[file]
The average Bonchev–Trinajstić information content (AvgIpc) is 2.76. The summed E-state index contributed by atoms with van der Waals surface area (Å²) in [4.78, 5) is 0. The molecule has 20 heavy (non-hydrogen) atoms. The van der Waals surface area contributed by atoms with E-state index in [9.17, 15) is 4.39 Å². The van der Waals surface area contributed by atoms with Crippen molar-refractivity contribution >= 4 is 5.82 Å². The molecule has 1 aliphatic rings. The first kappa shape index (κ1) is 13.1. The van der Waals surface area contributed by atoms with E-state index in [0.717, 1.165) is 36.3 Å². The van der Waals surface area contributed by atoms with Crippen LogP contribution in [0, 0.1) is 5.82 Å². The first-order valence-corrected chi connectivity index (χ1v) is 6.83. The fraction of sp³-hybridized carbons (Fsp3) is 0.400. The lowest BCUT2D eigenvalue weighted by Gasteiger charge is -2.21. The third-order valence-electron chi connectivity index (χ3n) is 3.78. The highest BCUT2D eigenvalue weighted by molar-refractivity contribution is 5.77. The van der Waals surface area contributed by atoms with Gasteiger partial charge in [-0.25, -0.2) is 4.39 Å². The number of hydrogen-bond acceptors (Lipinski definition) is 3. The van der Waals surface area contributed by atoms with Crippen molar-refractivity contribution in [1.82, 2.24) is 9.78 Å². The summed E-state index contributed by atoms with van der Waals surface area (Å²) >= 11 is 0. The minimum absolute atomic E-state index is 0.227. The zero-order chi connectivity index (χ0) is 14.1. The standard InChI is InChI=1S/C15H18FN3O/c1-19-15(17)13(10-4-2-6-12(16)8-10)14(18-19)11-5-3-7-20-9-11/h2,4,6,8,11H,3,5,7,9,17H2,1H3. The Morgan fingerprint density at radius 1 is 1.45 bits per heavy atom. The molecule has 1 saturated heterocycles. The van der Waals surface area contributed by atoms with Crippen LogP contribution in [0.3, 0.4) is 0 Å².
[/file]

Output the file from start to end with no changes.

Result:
The average Bonchev–Trinajstić information content (AvgIpc) is 2.76. The summed E-state index contributed by atoms with van der Waals surface area (Å²) in [4.78, 5) is 0. The molecule has 20 heavy (non-hydrogen) atoms. The van der Waals surface area contributed by atoms with E-state index in [9.17, 15) is 4.39 Å². The van der Waals surface area contributed by atoms with Crippen molar-refractivity contribution >= 4 is 5.82 Å². The molecule has 1 aliphatic rings. The first kappa shape index (κ1) is 13.1. The van der Waals surface area contributed by atoms with E-state index in [0.717, 1.165) is 36.3 Å². The van der Waals surface area contributed by atoms with Crippen LogP contribution in [0, 0.1) is 5.82 Å². The first-order valence-corrected chi connectivity index (χ1v) is 6.83. The fraction of sp³-hybridized carbons (Fsp3) is 0.400. The lowest BCUT2D eigenvalue weighted by Gasteiger charge is -2.21. The third-order valence-electron chi connectivity index (χ3n) is 3.78. The highest BCUT2D eigenvalue weighted by molar-refractivity contribution is 5.77. The van der Waals surface area contributed by atoms with Gasteiger partial charge in [-0.25, -0.2) is 4.39 Å². The number of hydrogen-bond acceptors (Lipinski definition) is 3. The van der Waals surface area contributed by atoms with Crippen molar-refractivity contribution in [1.82, 2.24) is 9.78 Å². The summed E-state index contributed by atoms with van der Waals surface area (Å²) >= 11 is 0. The minimum absolute atomic E-state index is 0.227. The zero-order chi connectivity index (χ0) is 14.1. The standard InChI is InChI=1S/C15H18FN3O/c1-19-15(17)13(10-4-2-6-12(16)8-10)14(18-19)11-5-3-7-20-9-11/h2,4,6,8,11H,3,5,7,9,17H2,1H3. The Morgan fingerprint density at radius 1 is 1.45 bits per heavy atom. The molecule has 1 saturated heterocycles. The van der Waals surface area contributed by atoms with Crippen LogP contribution in [0.3, 0.4) is 0 Å².